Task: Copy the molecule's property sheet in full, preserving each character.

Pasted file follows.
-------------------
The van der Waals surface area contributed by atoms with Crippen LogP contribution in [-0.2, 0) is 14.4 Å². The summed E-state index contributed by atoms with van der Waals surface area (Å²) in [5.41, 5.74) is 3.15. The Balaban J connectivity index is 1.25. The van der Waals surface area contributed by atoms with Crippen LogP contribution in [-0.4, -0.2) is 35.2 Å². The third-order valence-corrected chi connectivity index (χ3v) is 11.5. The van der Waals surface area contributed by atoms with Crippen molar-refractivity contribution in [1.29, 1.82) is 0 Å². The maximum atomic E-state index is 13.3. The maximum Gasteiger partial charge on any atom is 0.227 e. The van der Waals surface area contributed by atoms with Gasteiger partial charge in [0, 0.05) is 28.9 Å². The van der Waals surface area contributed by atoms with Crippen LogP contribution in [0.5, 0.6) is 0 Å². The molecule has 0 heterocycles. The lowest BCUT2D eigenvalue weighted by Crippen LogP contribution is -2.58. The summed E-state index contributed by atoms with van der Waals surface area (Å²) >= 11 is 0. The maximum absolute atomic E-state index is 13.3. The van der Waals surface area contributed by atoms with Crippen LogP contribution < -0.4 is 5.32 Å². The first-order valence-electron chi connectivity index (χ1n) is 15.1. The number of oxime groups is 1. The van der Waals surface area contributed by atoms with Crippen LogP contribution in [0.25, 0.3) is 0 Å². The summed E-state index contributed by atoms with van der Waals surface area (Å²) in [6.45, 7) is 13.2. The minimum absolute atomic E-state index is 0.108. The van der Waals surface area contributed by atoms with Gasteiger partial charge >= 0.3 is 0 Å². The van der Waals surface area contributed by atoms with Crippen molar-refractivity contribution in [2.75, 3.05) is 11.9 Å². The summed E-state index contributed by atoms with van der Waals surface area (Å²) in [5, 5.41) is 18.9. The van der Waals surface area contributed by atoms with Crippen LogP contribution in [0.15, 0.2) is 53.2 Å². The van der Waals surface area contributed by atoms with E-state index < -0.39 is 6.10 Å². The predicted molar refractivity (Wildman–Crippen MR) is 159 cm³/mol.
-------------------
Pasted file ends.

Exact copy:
The van der Waals surface area contributed by atoms with Crippen LogP contribution in [-0.2, 0) is 14.4 Å². The summed E-state index contributed by atoms with van der Waals surface area (Å²) in [5.41, 5.74) is 3.15. The Balaban J connectivity index is 1.25. The van der Waals surface area contributed by atoms with Crippen LogP contribution in [-0.4, -0.2) is 35.2 Å². The third-order valence-corrected chi connectivity index (χ3v) is 11.5. The van der Waals surface area contributed by atoms with Crippen molar-refractivity contribution in [1.29, 1.82) is 0 Å². The maximum atomic E-state index is 13.3. The maximum Gasteiger partial charge on any atom is 0.227 e. The van der Waals surface area contributed by atoms with Gasteiger partial charge in [0, 0.05) is 28.9 Å². The van der Waals surface area contributed by atoms with Crippen LogP contribution in [0.5, 0.6) is 0 Å². The molecule has 0 heterocycles. The lowest BCUT2D eigenvalue weighted by Crippen LogP contribution is -2.58. The summed E-state index contributed by atoms with van der Waals surface area (Å²) >= 11 is 0. The maximum absolute atomic E-state index is 13.3. The van der Waals surface area contributed by atoms with Crippen LogP contribution < -0.4 is 5.32 Å². The first-order valence-electron chi connectivity index (χ1n) is 15.1. The number of oxime groups is 1. The van der Waals surface area contributed by atoms with Crippen LogP contribution in [0.25, 0.3) is 0 Å². The summed E-state index contributed by atoms with van der Waals surface area (Å²) in [6.45, 7) is 13.2. The minimum absolute atomic E-state index is 0.108. The van der Waals surface area contributed by atoms with Gasteiger partial charge >= 0.3 is 0 Å². The van der Waals surface area contributed by atoms with Crippen molar-refractivity contribution in [2.75, 3.05) is 11.9 Å². The summed E-state index contributed by atoms with van der Waals surface area (Å²) in [5, 5.41) is 18.9. The van der Waals surface area contributed by atoms with Crippen LogP contribution in [0.15, 0.2) is 53.2 Å². The van der Waals surface area contributed by atoms with E-state index < -0.39 is 6.10 Å². The predicted molar refractivity (Wildman–Crippen MR) is 159 cm³/mol.